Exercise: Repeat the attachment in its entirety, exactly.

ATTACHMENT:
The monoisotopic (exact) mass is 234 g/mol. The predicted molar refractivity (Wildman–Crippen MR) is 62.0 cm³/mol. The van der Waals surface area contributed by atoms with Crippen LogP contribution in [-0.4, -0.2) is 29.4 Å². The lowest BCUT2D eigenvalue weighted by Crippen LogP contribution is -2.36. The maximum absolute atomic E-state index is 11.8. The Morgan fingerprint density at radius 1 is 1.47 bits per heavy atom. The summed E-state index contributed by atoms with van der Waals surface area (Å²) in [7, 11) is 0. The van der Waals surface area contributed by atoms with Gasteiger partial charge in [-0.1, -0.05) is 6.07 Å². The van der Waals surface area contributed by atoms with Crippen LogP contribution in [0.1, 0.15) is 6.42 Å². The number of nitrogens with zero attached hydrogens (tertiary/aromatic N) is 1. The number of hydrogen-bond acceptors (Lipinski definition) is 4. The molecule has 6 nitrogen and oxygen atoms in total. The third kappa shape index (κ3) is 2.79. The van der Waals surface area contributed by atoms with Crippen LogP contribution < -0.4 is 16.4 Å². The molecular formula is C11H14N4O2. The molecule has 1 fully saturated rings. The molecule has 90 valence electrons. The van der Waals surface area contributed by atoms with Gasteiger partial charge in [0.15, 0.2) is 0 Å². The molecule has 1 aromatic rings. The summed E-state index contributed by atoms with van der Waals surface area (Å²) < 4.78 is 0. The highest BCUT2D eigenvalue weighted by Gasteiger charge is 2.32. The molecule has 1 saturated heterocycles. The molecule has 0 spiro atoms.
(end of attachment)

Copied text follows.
The monoisotopic (exact) mass is 234 g/mol. The predicted molar refractivity (Wildman–Crippen MR) is 62.0 cm³/mol. The van der Waals surface area contributed by atoms with Crippen LogP contribution in [-0.4, -0.2) is 29.4 Å². The lowest BCUT2D eigenvalue weighted by Crippen LogP contribution is -2.36. The maximum absolute atomic E-state index is 11.8. The Morgan fingerprint density at radius 1 is 1.47 bits per heavy atom. The summed E-state index contributed by atoms with van der Waals surface area (Å²) in [7, 11) is 0. The van der Waals surface area contributed by atoms with Gasteiger partial charge in [-0.1, -0.05) is 6.07 Å². The van der Waals surface area contributed by atoms with Crippen LogP contribution in [0.1, 0.15) is 6.42 Å². The number of nitrogens with zero attached hydrogens (tertiary/aromatic N) is 1. The number of hydrogen-bond acceptors (Lipinski definition) is 4. The molecule has 6 nitrogen and oxygen atoms in total. The third kappa shape index (κ3) is 2.79. The van der Waals surface area contributed by atoms with Crippen LogP contribution < -0.4 is 16.4 Å². The molecular formula is C11H14N4O2. The molecule has 1 fully saturated rings. The molecule has 90 valence electrons. The van der Waals surface area contributed by atoms with Gasteiger partial charge in [0.15, 0.2) is 0 Å². The molecule has 1 aromatic rings. The summed E-state index contributed by atoms with van der Waals surface area (Å²) < 4.78 is 0. The highest BCUT2D eigenvalue weighted by Gasteiger charge is 2.32. The molecule has 1 saturated heterocycles. The molecule has 0 spiro atoms.